Nearly all ferment recipes are based around firm cabbage. If you grow white or red cabbages you probably find you have too much to deal with at some point. Use this as a base and add other vegetables (again, preferably firm veg that will stay crisp, rather than green or limp veg, that can turn slimy). Then add extra layers of complex flavour with herbs and spices, even certain fruits, and together with different preparation you can make a surprisingly different range of flavours, textures and colours. It’s amazing how much vegetable can be squeezed into a jar (after it’s been cut up and pummelled to give as much broken down surface as possible for the preserving bacteria to take hold), so even a glut of cabbages soon becomes a reasonable to manage jar or two of tasty ‘fickle’ (for want of a better word).
My ‘fickle’ = white & red cabbage, leek, cauliflower, coriander and fennel seed, salt!
They can be a bit of an acquired taste… some I took to immediately, others made my tongue curl. Try and remember what it was like eating a mushroom or an olive for the first time (I can actually remember both!). It’s a bit like that. You know they are delicious but you want to start with just a little at first. To start, I think a table-spoon will go particularly well with cold meats, hot sausages, cheeses… and a little tossed into green salads. But they are so quick to make, and you can start eating them after just a few weeks, so you really can afford to experiment and go with your instinct. I have no doubt I will be slapping my thighs with Bavarian gusto as I pile my plate high with the stuff by the end of the summer.
Oh, something else new for me… I was really taken with the almost meaty flavour that Nigella seed added to one of Katie’s own ferments (tasted like sausages!) and I’ll be collecting some seeds from my garden this year.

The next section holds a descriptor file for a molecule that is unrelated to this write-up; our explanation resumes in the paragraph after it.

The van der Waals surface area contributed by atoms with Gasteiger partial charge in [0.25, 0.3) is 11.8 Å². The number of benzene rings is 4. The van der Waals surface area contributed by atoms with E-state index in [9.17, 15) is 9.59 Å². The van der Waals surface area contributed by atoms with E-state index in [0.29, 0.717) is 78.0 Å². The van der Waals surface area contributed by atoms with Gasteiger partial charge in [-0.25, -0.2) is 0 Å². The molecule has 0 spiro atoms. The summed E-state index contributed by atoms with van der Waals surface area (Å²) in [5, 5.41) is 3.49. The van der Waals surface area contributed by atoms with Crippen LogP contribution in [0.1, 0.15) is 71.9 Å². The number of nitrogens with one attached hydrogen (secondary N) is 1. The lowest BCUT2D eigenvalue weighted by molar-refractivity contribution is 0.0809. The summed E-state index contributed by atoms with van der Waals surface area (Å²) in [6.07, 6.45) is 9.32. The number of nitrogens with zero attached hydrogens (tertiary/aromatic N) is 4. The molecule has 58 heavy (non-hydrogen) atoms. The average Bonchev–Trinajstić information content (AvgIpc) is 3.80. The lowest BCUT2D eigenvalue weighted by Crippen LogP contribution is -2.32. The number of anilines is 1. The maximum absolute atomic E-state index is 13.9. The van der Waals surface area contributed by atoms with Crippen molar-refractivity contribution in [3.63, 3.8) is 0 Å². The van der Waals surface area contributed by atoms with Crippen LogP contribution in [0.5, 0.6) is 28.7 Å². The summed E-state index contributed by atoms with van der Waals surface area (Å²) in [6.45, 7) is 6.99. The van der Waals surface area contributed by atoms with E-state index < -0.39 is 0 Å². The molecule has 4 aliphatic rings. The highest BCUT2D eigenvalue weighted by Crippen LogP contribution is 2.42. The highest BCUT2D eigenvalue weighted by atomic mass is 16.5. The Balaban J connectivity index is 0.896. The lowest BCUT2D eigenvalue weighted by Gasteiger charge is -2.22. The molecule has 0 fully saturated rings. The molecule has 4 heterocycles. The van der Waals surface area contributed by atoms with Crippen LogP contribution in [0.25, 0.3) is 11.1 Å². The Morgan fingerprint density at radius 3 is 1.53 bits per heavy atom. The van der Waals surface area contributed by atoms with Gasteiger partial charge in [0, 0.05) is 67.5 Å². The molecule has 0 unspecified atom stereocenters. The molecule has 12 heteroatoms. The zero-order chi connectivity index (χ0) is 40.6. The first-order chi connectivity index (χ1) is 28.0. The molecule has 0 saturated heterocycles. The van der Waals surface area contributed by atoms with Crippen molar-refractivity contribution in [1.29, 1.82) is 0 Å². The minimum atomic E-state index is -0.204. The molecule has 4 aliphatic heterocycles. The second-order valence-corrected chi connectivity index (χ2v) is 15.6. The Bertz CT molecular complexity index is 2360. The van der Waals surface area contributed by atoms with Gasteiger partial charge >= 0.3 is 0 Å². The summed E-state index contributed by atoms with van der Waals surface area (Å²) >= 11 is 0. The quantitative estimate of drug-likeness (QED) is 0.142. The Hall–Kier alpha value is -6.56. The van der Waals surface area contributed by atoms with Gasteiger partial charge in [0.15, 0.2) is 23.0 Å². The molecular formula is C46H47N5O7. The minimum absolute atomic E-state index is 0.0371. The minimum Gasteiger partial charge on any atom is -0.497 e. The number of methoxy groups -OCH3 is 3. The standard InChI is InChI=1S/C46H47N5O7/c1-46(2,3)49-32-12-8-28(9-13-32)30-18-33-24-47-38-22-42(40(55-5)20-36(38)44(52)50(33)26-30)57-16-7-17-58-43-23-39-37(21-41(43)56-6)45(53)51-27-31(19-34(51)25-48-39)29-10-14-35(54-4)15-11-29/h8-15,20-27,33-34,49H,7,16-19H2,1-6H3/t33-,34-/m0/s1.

So what about the health benefits of ‘fickles’? Unlike boiled pickles and chutneys, vitamin C is preserved, and vitamin Bs actually multiply during the fermenting process, with everything peaking at about 5 weeks. And of course, all that bacteria is meant to do wonders for your gut (which, in turn, does wonders for the rest of you). There is, however, a lot of salt added to ensure the preserves stay crisp and do not break down into a slurry. I didn’t think at the time to ask about the health impact of so much salt… it is something I’ll try to find out more about.
There are several new British books recently published on the art of fermenting. Although it is surprisingly easy, I would highly recommend a short hands-on course to get started. There’s nothing quite like the knowledge of a good instructor, and coming away with a pot of good stuff you made yourself to start you, and your guts, on your happy way.
Courses on fermenting are bubbling up all over the place and there’s sure to be one near you… here’s a few up-coming courses I’ve found online:
Tracebridge Fermenteria (Somerset)
The Fermenterium (Walthamstow)
Ballymaloe Cookery School (Ireland)
Newton & Pott (London)
Have you had any fun with fermenting? Any favourite combinations?